Deeper look at Domino history

Last week, in Part I of this story, we promised to tell you how north Brooklyn survived the Great Depression, why Coca-Cola is sweetened with corn syrup, where the Metropolitan Museum got all those Impressionist paintings and how tens of thousands of Puerto Ricans and Dominicans came to live in Williamsburg.

It is impossible to answer any of these questions without knowing the story of the Havemeyer family sugar fortune and the greatest Havemeyer of them all, the peerless monopolist and robber baron H. O. Havemeyer.

Today, we live in a country in which trust, as in antitrust, is a very bad word. With a few exceptions — public utilities like Con Edison and Keyspan, and Major League Baseball — business monopolies are illegal. In the latter years of the 19th century, however, trusts were a fact of everyday life. There was a beef trust, an oil trust and even a whiskey trust. These were business arrangements under which a small number of capitalists manipulated markets, setting prices and wages for an industry. One of the greatest of these was the Sugar Trust, largely controlled by one man, H. O. Havemeyer.

Throughout the 1880s, his brother Theodore — remembered by some as the patriarch of American golf — had gobbled up most of the east coast competitors to the family sugar company, creating the world’s largest sugar refinery along the East River. Not satisfied with profiting from the sweat of hundreds of thousands of poor Caribbeans, Theodore ruthlessly exploited American workers in Greenpoint and Williamsburg, at times calling in the police to fire at striking labor unionists. Some of them shot back and the cobblestones of Kent Avenue ran red with blood.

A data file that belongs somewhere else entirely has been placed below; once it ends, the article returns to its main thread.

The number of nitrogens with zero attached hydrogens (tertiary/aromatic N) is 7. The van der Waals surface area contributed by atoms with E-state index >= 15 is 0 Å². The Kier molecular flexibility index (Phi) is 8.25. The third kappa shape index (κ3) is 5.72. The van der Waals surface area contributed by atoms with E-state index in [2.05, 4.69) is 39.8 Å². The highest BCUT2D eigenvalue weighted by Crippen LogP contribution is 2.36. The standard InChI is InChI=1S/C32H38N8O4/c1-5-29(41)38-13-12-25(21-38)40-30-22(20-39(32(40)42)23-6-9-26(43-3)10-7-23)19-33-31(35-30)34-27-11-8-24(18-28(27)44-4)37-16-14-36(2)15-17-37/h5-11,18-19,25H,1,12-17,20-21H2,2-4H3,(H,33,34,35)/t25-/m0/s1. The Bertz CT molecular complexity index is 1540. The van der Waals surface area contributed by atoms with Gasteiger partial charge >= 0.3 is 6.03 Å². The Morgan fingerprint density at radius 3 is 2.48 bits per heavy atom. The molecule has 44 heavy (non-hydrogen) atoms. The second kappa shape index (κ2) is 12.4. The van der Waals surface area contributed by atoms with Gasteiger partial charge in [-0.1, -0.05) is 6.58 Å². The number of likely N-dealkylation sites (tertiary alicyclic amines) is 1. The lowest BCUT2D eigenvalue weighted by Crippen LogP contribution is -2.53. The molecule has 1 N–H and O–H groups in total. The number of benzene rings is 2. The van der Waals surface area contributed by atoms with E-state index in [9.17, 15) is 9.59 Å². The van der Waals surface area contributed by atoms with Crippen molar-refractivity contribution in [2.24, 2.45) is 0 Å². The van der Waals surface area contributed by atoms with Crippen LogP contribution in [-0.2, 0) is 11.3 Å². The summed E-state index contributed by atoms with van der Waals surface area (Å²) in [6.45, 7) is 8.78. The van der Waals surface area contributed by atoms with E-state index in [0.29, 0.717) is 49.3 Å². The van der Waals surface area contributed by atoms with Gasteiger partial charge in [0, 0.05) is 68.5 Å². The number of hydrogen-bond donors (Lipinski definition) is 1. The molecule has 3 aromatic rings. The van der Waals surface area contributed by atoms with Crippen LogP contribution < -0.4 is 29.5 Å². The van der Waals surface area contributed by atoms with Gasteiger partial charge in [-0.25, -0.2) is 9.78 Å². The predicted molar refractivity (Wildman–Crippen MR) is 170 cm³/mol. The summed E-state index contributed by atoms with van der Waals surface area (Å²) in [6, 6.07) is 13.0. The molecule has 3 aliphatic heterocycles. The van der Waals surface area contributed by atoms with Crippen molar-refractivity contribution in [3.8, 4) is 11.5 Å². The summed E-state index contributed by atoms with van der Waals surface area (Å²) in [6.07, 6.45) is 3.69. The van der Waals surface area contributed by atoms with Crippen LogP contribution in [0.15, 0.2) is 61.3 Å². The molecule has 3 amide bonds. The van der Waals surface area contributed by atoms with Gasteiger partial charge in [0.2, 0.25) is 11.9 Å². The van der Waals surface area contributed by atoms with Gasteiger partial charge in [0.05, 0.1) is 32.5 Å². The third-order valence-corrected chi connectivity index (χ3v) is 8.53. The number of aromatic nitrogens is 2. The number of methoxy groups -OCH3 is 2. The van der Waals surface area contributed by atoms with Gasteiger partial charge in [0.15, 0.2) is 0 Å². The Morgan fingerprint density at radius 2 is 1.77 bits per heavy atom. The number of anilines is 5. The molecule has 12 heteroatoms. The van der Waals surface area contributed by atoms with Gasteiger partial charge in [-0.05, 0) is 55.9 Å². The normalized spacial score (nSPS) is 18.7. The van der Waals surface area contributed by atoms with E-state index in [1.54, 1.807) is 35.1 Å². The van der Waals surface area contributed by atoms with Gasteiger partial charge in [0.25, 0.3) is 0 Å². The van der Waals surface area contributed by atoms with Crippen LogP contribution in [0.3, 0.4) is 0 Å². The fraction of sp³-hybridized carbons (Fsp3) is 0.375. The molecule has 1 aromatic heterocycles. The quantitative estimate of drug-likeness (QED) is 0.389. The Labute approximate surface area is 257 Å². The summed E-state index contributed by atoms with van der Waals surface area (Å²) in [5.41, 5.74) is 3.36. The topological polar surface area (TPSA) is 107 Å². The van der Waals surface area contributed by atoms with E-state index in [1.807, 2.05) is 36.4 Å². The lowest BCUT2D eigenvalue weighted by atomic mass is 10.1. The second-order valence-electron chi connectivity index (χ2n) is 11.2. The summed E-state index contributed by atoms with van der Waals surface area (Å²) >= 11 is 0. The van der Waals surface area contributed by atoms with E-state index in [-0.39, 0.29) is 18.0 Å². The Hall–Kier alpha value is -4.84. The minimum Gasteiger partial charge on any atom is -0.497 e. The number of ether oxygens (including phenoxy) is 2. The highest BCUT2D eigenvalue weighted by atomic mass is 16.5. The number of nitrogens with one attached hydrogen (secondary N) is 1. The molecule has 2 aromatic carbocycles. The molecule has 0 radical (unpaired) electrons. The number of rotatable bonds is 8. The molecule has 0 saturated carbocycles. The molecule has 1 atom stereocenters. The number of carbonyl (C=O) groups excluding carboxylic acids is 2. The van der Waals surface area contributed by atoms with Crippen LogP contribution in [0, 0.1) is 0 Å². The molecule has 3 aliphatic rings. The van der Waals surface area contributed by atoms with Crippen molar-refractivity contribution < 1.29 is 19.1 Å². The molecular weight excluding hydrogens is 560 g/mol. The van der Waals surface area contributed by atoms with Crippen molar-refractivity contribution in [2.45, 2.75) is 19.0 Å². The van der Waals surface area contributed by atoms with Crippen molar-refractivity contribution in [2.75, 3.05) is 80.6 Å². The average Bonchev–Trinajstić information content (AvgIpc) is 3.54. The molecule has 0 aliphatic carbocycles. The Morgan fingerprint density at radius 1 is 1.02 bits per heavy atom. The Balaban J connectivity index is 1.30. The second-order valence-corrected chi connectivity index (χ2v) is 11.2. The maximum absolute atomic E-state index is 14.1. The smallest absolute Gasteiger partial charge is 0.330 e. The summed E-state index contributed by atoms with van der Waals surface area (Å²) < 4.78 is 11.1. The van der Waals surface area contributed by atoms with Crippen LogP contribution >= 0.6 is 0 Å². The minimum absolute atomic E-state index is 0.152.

“The men were blindly led to strike by agitators, by Socialists and Communists,” he told the Brooklyn Daily Eagle.”

In 1891 H. O. Havemeyer succeeded to the title of “Sugar King,” forming the American Sugar Refining Company, maker of the famous Domino brand. Under H. O., American Sugar gained control of the Cuban and Hawaiian sugar cane fields, as well as all of the western U.S. markets. As he expanded into coffee, banks and railroads, Havemeyer became so bulletproof that he thumbed his nose at a subpoena from the U.S. Senate — he was arrested, put on trial and, ultimately, acquitted. In 1898, when the Cuban fight for independence from Spain began to hurt his business to the tune of $200 million per year, he demanded and got American military intervention.

According to the Encyclopedia of New York City, “the American Sugar Refining Company account[ed] directly and indirectly for 98 percent of the national production by 1907.” H. O. Havemeyer also used his vast political influence to bring about tariffs on imported refined sugar, while exempting the raw sugar imports that fed his refinery. “The tariff is the mother of trusts,” he blandly explained.

As any economist will tell you, monopolies are inefficient and, in time, will bring about their own destruction. This was also true of the Sugar Trust, but while it lasted, H. O. Havemeyer’s life’s work made him an immense amount of money.

To be fair, not all of its net effects were evil. Nothing as big and as complex as the Sugar Trust can be all good or all bad. During the Great Depression of the 1930s, while millions of American workers nearly starved, thousands of families in north Brooklyn put food on the table thanks to jobs at American Sugar. Even today, it is hard to find a longtime resident of the neighborhood who did not work at the refinery or who cannot name a relative who did.

In 1932 and 1933 — in the midst of the Depression — the company made record profits. Employing over 5,000 men and women, American Sugar was considered one of the stablest and best-run companies in the country.

Before WWII, sugar served as the sole sweetener of soft drinks, candy and baked goods. Without significant competition from artificial sweeteners, beet sugar or corn syrup, cane sugar consumption reached an all-time high.

Next week: The conclusion of the story, including what Mrs. Havemeyer did with her husband’s money, how Edgar Degas paid the rent, what happened to the Caribbean cane fields and why no sugar is being refined at the Domino Sugar refinery today.

Tom Gilbert is a Greenpoint-based historian and writer